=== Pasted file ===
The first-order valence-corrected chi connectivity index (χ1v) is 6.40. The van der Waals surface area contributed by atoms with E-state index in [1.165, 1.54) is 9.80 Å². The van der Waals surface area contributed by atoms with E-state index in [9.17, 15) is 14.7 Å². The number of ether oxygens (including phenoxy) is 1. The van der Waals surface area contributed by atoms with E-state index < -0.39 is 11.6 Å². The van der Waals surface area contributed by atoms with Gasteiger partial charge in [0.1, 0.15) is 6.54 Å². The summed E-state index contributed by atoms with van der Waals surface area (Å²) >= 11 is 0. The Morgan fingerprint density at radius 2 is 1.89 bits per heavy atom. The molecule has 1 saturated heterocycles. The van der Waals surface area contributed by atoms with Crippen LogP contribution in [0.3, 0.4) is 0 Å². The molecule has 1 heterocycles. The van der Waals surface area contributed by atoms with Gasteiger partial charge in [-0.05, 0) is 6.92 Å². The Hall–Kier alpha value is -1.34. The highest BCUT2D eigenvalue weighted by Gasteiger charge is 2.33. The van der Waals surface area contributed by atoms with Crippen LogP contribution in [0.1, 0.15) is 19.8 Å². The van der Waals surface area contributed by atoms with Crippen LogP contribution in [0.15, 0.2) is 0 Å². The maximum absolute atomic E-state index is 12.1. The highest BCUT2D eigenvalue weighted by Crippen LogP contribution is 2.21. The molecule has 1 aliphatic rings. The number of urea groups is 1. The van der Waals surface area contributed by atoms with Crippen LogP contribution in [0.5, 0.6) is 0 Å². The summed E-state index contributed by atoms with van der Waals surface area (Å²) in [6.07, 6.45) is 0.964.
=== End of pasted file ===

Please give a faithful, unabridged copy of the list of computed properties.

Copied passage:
The first-order valence-corrected chi connectivity index (χ1v) is 6.40. The van der Waals surface area contributed by atoms with E-state index in [1.165, 1.54) is 9.80 Å². The van der Waals surface area contributed by atoms with E-state index in [9.17, 15) is 14.7 Å². The number of ether oxygens (including phenoxy) is 1. The van der Waals surface area contributed by atoms with E-state index < -0.39 is 11.6 Å². The van der Waals surface area contributed by atoms with Gasteiger partial charge in [0.1, 0.15) is 6.54 Å². The summed E-state index contributed by atoms with van der Waals surface area (Å²) >= 11 is 0. The Morgan fingerprint density at radius 2 is 1.89 bits per heavy atom. The molecule has 1 saturated heterocycles. The van der Waals surface area contributed by atoms with Crippen LogP contribution in [0.3, 0.4) is 0 Å². The molecule has 1 heterocycles. The van der Waals surface area contributed by atoms with Gasteiger partial charge in [-0.05, 0) is 6.92 Å². The Hall–Kier alpha value is -1.34. The highest BCUT2D eigenvalue weighted by Gasteiger charge is 2.33. The van der Waals surface area contributed by atoms with Crippen LogP contribution in [0.1, 0.15) is 19.8 Å². The van der Waals surface area contributed by atoms with Crippen LogP contribution in [0.15, 0.2) is 0 Å². The maximum absolute atomic E-state index is 12.1. The highest BCUT2D eigenvalue weighted by Crippen LogP contribution is 2.21. The molecule has 1 aliphatic rings. The number of urea groups is 1. The van der Waals surface area contributed by atoms with Crippen LogP contribution in [0.5, 0.6) is 0 Å². The summed E-state index contributed by atoms with van der Waals surface area (Å²) in [6.07, 6.45) is 0.964.